\"Massachusetts

Massachusetts Governor Deval Patrick signs the Domestic Workers’ Bill of Rights (the “Nanny Bill") into Law Photo by: IIIC

Irish International Immigrant Center Notes

\"Massachusetts

Massachusetts Governor Deval Patrick signs the Domestic Workers’ Bill of Rights (the “Nanny Bill") into Law Photo by: IIIC

IIIC Condolences- Caolan Winterson

Everyone at the Irish International Immigrant Center is deeply saddened by the tragic loss of Caolan Winterson. Caolan was from Derrylin Co. Fermanagh, and drowned in a swimming pool accident on July 5th. Caolan's enthusiasm, intelligence, warmth and personality will be missed by all who knew him. Our thoughts and prayers are with his family and friends.

Immigration Q&A: PASSPORTS - WHEN TIME IS SHORT

Q: I recently became a US citizen but have not yet obtained a US passport (and my foreign passport is no longer valid). I have a family situation that will require me to travel abroad as soon as possible. What do I do?

A: Normal processing time for a US passport application is currently around 4-6 weeks, according to the State Department. There is an expedited processing option available, which is estimated to take 2-3 weeks. This option can be used for new passports, renewals, name changes, and the addition of extra visa pages.

In addition to the usual fees totaling $165 for a new adult passport, expedited processing requires a fee of $60 plus the costs of an overnight delivery service.

The forms, required evidence, and all other details concerning passport applications are found on the US State Department web site at www.travel.state.gov. Click the Passports link and navigate the topics on the left side of the page to find precisely what is needed for adults, minors, and changes to existing passports.

Instead of mailing their applications, those who need a passport for foreign travel taking place in less than 14 days can make an appointment to handle the process in person at a Regional Passport Agency. The mechanics for scheduling an appointment are covered on the State Department web site as well.

Foreign citizens without currently valid passports who urgently need to travel to the US or to leave this country and return should consult the web site of their country’s department of foreign affairs or its embassy or consulates in the US. There they will find the information they need on emergency passport issuance. For Irish citizens, the local Irish Consulate can be contacted at 617-267-9330 or www.consulategeneralofirelandboston.org.

Note that, no matter what your country of citizenship, you can save money and aggravation in an emergency by keeping your passport current with at least six months of validity remaining.

For a free, confidential consultation on any aspect of immigration law, visit one of our legal clinics advertised weekly in The Irish Emigrant.

Disclaimer: These articles are published to inform generally, not to advise in specific cases. Immigration law is always subject to change, and US Citizenship and Immigration Services and the US Department of State regularly frequently amend regulations and alter processing and filing procedures. For legal advice seek the assistance of IIIC immigration legal staff.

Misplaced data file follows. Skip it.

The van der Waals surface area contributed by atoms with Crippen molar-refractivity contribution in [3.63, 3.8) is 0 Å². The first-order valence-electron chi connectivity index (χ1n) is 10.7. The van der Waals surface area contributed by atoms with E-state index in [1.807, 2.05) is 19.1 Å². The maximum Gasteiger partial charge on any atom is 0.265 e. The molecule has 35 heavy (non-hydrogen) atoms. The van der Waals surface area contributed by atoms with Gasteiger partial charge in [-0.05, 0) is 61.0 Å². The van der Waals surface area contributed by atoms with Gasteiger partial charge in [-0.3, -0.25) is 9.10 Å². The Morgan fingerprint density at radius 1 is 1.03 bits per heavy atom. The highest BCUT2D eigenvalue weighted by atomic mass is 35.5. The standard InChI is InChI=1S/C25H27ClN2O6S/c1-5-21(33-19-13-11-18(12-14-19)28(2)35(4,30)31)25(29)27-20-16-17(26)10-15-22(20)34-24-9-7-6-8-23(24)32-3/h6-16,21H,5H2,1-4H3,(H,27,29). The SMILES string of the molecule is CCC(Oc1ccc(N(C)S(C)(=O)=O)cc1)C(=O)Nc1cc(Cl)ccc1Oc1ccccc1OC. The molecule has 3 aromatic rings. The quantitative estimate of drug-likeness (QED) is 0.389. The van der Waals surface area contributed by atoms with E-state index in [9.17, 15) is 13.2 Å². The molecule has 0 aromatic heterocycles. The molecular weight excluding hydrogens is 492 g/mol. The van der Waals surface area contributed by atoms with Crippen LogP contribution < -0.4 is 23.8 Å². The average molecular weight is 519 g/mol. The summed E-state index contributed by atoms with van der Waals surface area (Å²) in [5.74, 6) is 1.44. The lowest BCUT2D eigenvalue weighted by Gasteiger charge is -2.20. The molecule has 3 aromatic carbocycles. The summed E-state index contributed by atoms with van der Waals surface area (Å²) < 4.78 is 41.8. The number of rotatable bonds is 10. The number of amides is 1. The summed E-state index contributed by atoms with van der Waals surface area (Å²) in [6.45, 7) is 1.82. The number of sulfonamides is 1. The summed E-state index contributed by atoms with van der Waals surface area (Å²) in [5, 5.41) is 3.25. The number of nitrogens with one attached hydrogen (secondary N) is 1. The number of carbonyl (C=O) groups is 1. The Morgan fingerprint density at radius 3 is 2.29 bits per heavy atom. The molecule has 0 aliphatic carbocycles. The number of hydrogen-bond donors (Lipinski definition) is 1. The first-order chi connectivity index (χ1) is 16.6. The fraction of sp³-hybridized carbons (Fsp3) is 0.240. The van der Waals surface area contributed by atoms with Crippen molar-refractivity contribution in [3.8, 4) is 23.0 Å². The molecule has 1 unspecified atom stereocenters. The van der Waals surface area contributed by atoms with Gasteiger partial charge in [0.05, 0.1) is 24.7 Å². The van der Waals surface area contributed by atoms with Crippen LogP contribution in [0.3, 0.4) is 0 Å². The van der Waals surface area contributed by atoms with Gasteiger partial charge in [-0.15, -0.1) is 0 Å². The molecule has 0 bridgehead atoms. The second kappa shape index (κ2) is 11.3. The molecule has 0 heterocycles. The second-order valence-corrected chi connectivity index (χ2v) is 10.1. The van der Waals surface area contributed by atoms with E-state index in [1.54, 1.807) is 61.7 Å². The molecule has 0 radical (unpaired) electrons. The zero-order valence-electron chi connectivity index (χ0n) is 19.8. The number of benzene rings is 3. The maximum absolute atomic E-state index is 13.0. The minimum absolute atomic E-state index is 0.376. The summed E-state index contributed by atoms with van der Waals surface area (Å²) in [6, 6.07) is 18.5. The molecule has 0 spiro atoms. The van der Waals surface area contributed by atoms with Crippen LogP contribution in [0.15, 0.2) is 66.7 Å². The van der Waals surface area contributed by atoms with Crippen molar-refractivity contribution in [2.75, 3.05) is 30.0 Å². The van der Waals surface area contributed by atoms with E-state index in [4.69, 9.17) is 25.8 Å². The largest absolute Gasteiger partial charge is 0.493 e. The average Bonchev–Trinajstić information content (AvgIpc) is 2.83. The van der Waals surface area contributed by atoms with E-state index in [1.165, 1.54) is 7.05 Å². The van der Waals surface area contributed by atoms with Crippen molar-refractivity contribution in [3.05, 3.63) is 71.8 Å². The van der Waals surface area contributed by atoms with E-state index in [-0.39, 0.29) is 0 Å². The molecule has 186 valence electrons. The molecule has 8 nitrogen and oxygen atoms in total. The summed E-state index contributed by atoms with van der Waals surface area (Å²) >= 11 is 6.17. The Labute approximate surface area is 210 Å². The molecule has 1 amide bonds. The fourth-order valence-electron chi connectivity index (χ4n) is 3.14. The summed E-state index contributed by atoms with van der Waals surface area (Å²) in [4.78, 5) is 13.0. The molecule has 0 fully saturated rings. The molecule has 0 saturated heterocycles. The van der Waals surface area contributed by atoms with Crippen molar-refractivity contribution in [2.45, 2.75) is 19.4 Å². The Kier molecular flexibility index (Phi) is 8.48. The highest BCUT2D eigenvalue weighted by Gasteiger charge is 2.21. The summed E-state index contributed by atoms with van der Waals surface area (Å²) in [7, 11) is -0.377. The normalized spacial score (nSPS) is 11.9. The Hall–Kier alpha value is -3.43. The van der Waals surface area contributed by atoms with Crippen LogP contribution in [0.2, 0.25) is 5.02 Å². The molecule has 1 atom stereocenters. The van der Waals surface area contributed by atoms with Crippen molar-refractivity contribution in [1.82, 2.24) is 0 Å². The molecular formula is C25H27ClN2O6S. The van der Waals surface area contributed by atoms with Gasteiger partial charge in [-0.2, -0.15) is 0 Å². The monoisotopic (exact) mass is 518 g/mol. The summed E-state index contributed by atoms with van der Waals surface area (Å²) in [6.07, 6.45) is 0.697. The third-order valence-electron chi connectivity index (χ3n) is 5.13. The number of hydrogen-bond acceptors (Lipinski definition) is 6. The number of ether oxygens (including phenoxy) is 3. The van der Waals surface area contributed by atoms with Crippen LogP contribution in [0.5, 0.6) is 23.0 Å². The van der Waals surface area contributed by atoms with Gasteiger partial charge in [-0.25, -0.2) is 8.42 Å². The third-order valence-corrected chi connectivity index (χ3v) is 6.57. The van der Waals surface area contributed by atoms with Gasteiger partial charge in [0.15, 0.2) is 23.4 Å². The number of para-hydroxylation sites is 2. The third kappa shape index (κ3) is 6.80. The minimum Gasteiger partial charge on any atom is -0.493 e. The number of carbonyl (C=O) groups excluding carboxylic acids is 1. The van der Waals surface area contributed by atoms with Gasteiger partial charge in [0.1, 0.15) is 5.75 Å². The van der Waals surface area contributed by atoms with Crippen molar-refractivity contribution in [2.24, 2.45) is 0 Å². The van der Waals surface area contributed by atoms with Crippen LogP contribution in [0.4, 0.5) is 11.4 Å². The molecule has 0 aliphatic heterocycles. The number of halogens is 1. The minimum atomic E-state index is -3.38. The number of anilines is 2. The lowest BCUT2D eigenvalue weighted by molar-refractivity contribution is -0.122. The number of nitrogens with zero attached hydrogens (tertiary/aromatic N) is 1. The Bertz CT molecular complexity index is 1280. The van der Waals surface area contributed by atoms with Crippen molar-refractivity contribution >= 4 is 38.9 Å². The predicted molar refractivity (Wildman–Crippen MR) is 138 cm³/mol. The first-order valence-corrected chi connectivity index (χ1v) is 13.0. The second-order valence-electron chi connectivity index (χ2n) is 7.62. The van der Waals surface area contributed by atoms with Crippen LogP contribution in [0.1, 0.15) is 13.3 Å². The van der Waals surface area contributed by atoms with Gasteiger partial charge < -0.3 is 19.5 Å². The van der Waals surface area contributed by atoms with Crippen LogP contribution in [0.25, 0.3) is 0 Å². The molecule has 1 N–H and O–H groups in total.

Up on the Hill and Around City Hall

Domestic Workers’ Bill of Rights (the “Nanny Bill) Becomes Law

On July 2nd, Massachusetts joined three other states (New York, California and Hawaii) which have enacted legislation (termed the Domestic Workers’ Bill of Rights) to protect nannies, housekeepers, care givers and other home workers. The Office of the Attorney General and the Massachusetts Commission Against Discrimination are charged with the responsibility of enforcement and the Massachusetts Department of Labor Standards will develop a multilingual outreach program to inform and educate the Commonwealth’s domestic workers and their employers about the various rights and obligations under the new law which becomes fully effective on April 1, 2015.

Local Trust Act Advances

Boston City Councilor, Josh Zakim, introduced his Trust Act ordinance at last Wednesday’s weekly council session. The proposed legislation would limit the city’s involvement in the Secure Communities federal program which allows local police departments to detain a person for 48 hours after an arrest if it is suspected that the individual is in the country illegally. Immigration and Customs Enforcement (ICE) would then determine if further immigration detention or removal proceedings were warranted.

"All Bostonians should feel safe in their communities and going to the police when they need them and responding and participating fully in their communities. They should not hold back due to fear of possible deportation because local authorities are cooperating with federal immigration agents on non-criminal matters," said Zakim.

Similar Trust Act legislation on the state level has been pending in the House and Senate for the past eighteen months.

The proposed city ordinance has been referred to the Government Operations committee for review. Mayor Martin J. Walsh has indicated that if the legislation is enacted, he would sign it.

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